2020 Democrat race

Bernie Remains the Democratic Front-runner

John Fund, National Review

Democrats are paying a high price for their successful kneecapping of Sanders when he ran against Hillary Clinton. They stopped him from getting the nomination, but Hillary’s surprising loss allowed Sanders to create the myth that he would have won because his left-wing populism would have proved more popular than Trump’s right-wing brand of populism. Now Sanders is back, with an even higher name ID than he had in 2016, an army of loyal small-dollar donors, and the enthusiastic support of the increasingly vocal radical wing of the party. For now, he is the front-runner for the nomination. But what party leaders fear is that he is also a doomed underdog if he is their candidate in the fall.

Snoozefest 2020: Democrats bored with old white men as Hillary Clinton looms

Joseph Curl, Washington Times

Gallup released a poll last week that showed just 66% of Democrats said they’re enthusiastic about the upcoming election. For the Republicans, the number is 65%. Here’s what that means: Voters in the party not currently in the White House are usually far more enthusiastic than the incumbent’s supporters. “History would suggest that Democrats would be more keyed up to vote than Republicans, but that isn’t the case,” Gallup said. Mr. Biden. Ms. Warren. Mr. Sanders. Mr. Bloomberg. Mrs. Clinton. That’s who the Democrats have this time around. The collective age of that pathetic lineup is 366 years old, an average of more than 73. Not exactly the “new blood” the party promised.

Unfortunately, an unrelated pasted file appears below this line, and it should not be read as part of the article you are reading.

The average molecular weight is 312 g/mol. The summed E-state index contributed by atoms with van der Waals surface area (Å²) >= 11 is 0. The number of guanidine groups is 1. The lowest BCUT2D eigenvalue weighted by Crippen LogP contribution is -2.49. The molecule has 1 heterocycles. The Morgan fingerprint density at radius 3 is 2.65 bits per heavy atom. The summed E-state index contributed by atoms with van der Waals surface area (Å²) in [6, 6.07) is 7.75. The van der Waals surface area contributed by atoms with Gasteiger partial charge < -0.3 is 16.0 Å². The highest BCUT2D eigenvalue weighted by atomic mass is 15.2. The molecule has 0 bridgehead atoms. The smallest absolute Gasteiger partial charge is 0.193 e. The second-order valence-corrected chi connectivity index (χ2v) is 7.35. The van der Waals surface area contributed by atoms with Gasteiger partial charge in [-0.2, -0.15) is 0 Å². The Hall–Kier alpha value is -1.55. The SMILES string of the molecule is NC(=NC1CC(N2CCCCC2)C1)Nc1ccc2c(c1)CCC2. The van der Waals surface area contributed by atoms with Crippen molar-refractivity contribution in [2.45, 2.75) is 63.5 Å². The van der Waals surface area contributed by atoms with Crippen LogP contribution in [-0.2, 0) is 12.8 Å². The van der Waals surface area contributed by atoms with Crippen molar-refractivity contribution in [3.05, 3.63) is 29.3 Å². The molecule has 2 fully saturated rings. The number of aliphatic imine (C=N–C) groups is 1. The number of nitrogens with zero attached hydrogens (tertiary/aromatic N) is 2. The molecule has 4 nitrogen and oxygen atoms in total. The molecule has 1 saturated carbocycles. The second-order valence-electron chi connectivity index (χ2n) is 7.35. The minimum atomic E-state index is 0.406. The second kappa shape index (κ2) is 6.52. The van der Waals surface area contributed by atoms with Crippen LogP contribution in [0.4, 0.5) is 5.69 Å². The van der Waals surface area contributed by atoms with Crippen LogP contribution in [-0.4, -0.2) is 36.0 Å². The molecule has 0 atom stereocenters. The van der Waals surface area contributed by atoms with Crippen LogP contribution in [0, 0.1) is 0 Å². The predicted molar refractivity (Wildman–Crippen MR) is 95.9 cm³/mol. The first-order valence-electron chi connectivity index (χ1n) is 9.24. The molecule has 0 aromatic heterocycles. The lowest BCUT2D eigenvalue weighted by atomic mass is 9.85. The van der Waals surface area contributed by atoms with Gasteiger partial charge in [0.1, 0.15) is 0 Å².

Joe Biden is no longer a front-runner

Byron York, Washington Examiner

While the political and media worlds have obsessed about Ukraine and the House effort to impeach President Trump, Joe Biden has been rapidly losing his grip on the Democratic presidential race. In fact, he has already lost it. This week Biden struck back for the first time against Trump's "stone-cold crooked" attacks. "Let me make something clear to Trump and his hatchet men," Biden said. "I'm not going anywhere." That's what he says now. But look at the polls and then look at Biden's long slide from the front-runner position to a virtual tie with Warren. Biden has enormous hurdles ahead that have absolutely nothing to do with anything Trump says.